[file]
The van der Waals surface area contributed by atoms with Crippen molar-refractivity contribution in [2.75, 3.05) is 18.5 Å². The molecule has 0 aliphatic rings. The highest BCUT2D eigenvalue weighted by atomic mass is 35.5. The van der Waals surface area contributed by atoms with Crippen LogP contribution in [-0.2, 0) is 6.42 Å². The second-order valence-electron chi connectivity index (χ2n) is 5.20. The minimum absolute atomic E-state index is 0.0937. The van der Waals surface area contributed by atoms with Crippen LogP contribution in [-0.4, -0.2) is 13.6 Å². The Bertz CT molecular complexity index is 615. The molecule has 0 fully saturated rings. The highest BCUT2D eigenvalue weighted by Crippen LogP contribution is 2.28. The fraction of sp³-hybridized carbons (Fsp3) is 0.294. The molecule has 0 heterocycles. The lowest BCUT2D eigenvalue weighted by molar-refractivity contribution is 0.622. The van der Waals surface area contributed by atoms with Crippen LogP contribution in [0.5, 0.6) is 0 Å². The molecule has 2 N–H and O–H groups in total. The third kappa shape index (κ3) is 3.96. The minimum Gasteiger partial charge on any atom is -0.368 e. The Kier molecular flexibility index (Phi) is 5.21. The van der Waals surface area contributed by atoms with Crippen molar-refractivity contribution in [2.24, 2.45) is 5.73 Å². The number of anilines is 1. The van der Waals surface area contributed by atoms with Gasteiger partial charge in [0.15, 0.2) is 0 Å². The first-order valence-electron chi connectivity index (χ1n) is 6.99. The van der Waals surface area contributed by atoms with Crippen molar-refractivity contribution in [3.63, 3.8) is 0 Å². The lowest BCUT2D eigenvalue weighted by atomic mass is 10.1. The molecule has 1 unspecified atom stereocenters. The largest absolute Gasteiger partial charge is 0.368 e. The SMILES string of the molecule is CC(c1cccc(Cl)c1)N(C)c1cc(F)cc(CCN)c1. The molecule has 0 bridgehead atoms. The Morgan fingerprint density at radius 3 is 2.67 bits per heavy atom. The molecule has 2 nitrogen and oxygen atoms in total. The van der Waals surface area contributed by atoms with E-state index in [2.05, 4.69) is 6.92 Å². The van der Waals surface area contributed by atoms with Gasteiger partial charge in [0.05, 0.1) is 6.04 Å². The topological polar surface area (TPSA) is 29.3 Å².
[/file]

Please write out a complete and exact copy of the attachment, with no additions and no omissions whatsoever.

The van der Waals surface area contributed by atoms with Crippen molar-refractivity contribution in [2.75, 3.05) is 18.5 Å². The molecule has 0 aliphatic rings. The highest BCUT2D eigenvalue weighted by atomic mass is 35.5. The van der Waals surface area contributed by atoms with Crippen LogP contribution in [-0.2, 0) is 6.42 Å². The second-order valence-electron chi connectivity index (χ2n) is 5.20. The minimum absolute atomic E-state index is 0.0937. The van der Waals surface area contributed by atoms with Crippen LogP contribution in [-0.4, -0.2) is 13.6 Å². The Bertz CT molecular complexity index is 615. The molecule has 0 fully saturated rings. The highest BCUT2D eigenvalue weighted by Crippen LogP contribution is 2.28. The fraction of sp³-hybridized carbons (Fsp3) is 0.294. The molecule has 0 heterocycles. The lowest BCUT2D eigenvalue weighted by molar-refractivity contribution is 0.622. The van der Waals surface area contributed by atoms with Crippen LogP contribution in [0.5, 0.6) is 0 Å². The molecule has 2 N–H and O–H groups in total. The third kappa shape index (κ3) is 3.96. The minimum Gasteiger partial charge on any atom is -0.368 e. The Kier molecular flexibility index (Phi) is 5.21. The van der Waals surface area contributed by atoms with Crippen molar-refractivity contribution in [2.24, 2.45) is 5.73 Å². The number of anilines is 1. The van der Waals surface area contributed by atoms with Gasteiger partial charge in [0.15, 0.2) is 0 Å². The first-order valence-electron chi connectivity index (χ1n) is 6.99. The van der Waals surface area contributed by atoms with Crippen molar-refractivity contribution in [3.63, 3.8) is 0 Å². The lowest BCUT2D eigenvalue weighted by atomic mass is 10.1. The molecule has 1 unspecified atom stereocenters. The largest absolute Gasteiger partial charge is 0.368 e. The SMILES string of the molecule is CC(c1cccc(Cl)c1)N(C)c1cc(F)cc(CCN)c1. The molecule has 0 bridgehead atoms. The Morgan fingerprint density at radius 3 is 2.67 bits per heavy atom. The molecule has 2 nitrogen and oxygen atoms in total. The van der Waals surface area contributed by atoms with E-state index in [2.05, 4.69) is 6.92 Å². The van der Waals surface area contributed by atoms with Gasteiger partial charge in [0.05, 0.1) is 6.04 Å². The topological polar surface area (TPSA) is 29.3 Å².